From 2009 until now, I have posted many series of wide-ranging photo essays. A total of 72 of these essays - surreal and otherwise, and consisting of just over 1,000 photographs - were devoted to Western Australia. Another 58 photo photo essays - surreal and non-surreal, and comprised of some 1,800 images - focused on America.
I reckoned that for a while people have seen enough of my take on slivers of experiencing life in Western Australia and North America. As a complete change, therefore, 18 photo essays - consisting of some 634 images - then engaged in what I somewhat loosely termed the Surreal English & French experience.
A consequence is that it has been quite some time since I have posted anything at all about Western Australia - too, long, perhaps. So methinks it timely to post ten new photo essays, entitled Western Australia Surreal, comprised of 358 photographs. Each image has been altered, mainly accomplished by using Picasa but sometimes by also using Microsoft Paint as well to manipulate the images. Not a single image is as the eye would ordinarily see it.
Do bear with me - my dreadful drivel is almost over and henceforth I promise to do my best to keep my pathetic remarks to the bare minimum. However, I really must point out a few facts. Let's try the following for size. Perth is the capital city of Western Australia, which occupies approximately one-third of the whole of Australia - an island and a continent in the Southern Hemisphere. It is the fabled Land Down Under where the seasons are opposite to those of the Northern Hemisphere and where it is broad daylight when night grips north of the equator.
Here is another fact, according to doddering Professor Wikipedia: Oz is some 7,741,220 square kilometers, whereas the total area of the US is 9,629,630 square kilometers. The good professor also reckons that Kings Park, the destination of our very first excursion, is some 4.06-square-kilometre (1,003-acre) in size,making it arguably the largest inner city park in the world. In comparison, New York's Central Park is only 3.41 square kilometers.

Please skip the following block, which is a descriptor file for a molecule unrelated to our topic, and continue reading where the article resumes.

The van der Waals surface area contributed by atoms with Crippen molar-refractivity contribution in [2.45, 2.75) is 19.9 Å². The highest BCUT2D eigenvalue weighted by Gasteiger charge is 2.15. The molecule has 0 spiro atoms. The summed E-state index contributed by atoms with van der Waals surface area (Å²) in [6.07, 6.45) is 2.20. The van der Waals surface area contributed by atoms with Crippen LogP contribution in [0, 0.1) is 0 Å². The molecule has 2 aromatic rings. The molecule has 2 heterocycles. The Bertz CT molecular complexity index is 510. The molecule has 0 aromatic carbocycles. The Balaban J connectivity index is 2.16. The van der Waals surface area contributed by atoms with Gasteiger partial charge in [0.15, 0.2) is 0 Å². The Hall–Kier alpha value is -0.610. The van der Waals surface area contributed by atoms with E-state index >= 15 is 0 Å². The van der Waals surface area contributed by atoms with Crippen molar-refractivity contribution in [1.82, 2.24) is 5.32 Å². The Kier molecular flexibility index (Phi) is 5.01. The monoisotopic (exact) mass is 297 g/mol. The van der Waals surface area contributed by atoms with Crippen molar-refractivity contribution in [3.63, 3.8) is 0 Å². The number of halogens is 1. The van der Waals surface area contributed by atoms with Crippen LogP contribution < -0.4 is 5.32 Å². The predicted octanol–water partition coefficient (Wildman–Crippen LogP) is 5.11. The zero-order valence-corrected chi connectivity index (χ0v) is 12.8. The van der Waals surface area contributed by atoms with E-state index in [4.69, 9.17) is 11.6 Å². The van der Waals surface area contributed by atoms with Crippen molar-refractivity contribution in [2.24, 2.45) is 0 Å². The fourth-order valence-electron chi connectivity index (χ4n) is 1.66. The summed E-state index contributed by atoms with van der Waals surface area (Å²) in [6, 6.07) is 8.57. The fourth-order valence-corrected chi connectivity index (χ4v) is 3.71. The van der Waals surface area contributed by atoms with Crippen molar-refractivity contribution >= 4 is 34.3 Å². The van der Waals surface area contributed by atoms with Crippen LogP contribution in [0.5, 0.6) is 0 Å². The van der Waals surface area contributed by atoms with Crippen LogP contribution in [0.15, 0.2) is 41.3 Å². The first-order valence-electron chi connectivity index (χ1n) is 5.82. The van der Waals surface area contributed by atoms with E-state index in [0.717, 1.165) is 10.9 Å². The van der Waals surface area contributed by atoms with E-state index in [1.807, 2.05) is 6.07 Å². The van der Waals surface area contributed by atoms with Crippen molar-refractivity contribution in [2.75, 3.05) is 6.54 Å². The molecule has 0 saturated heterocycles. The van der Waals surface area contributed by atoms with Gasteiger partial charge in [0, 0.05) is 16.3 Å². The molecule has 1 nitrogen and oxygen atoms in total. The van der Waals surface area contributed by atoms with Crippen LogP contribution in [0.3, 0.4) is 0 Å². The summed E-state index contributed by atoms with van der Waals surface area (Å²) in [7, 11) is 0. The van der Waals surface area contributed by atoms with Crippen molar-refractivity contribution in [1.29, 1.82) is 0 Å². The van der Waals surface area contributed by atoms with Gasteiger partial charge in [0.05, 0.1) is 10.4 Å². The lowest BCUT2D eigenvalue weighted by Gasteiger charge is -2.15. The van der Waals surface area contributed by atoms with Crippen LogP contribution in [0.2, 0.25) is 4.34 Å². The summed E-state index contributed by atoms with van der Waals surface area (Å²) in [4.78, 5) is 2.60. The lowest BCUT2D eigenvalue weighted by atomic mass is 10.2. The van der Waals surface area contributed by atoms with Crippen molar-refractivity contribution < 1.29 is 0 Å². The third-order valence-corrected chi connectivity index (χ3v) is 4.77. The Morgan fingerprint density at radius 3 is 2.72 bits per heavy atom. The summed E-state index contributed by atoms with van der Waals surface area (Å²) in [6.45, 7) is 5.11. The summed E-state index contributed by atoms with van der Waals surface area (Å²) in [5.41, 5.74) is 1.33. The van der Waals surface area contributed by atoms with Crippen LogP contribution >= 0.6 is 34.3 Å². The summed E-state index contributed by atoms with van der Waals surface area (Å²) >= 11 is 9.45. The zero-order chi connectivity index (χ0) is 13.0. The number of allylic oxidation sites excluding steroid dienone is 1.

But what the hell! Our outing to Kings Park was followed by a relaxed meandering through parts of the Darling Range of hills that hem in Perth on the coastal plain. What is officially called the Perth Hills is just known as The Hills by locals. Our third outing was an exploration of the urban scene - of Fremantle, located just a very short drive from Perth. This port city fronts the Indian Ocean, and straddles the mouth of the Swan River as it empties into the sea. For many years Fremantle was the gateway of Western Australia, and it still is for much of the shipping.
And since we were already right near the Indian Ocean, on the following excursion we took the opportunity to check out a few of the beaches that attract families residing in the greater Perth metropolitan area. Given that we were already seaside, we also took the opportunity to check out the once per year event, Sculpture by the Sea. It is held at one of Western Australia's long-time favourite beaches: Cottesloe Beach.
After that we decided to give the seaside a miss for a while to go and meander through leafy Hyde Park, located within the inner city. That was followed by an excursion requiring a relaxed ninety minutes or so drive out of the metropolitan area to the Avon Valley. In the first instance we had a look at the historic town of York, the oldest inland town in Western Australia. It was first settled in 1831, a mere two years after Perth, at the time known as the Swan River Settlement. Then we meandered along country roads to Toodyay, another early inland town.
Yet that journey into the countryside was but a curtain raiser for a nine hour road trip to way down south ... and eastwards to the coastal town of Esperance. It is located in what has been romantically dubbed The Bay of Isles, named after the plethora of islands in the area. It is a delight: there are miles and miles of sugar white beaches lapped by brilliant blue seas in pristine condition. And there is a wide diversity of flora and fauna. Let's go check it out!
The real and the unreal wildlife together near the middle of town.
Got it figured out?
Playtime ... with light on the water.
Cape Barren geese on dawn patrol.
There's something about tug boats that appeal to me. I want one.
Fishing for solitude.
Sport on the rocks.
Traffic jam on the water.
Life savers on surf boat patrol - but they are unheeded by Bob strolling by.
Fishing by moonlight?
Sea lion and friend.
A fishing line robber - the poor thing is hooked.
Sailor man with wooden heart.
On the beach, just off the Great Ocean Drive.
Surf fishing in blue.
The loneliness of the long distance beach walkers.
But I don't wanna wait for my turn on the surfboard, Mum!
Come on, stand up!
Art from the top.
Be careful, Bob! It's one heck of a long drop.
Banksias in bloom.
The way we once were.
Ent art? Ask Treebeard!
Let's colour the black and white of it all.
A stroll down Psychedelic Lane.
This makes more sense of the historic village replica.
Kangaroos and emu near the entrance to Cape Le Grande National Park.
Camp site kitchen - inverted.
No where else in the world will you see this.
Patient Bob awaits a wallaby moment.
Impatient Bob chasing a wallaby moment.
Wallabies grazing amid the kelp - a rare sight even in Australia.
Mother and joey sunbathing on the beach - a sight I'd never seen before.
Western Australia Surreal
001 Kings Park Views
002 The Perth Hills
004 Perth Beaches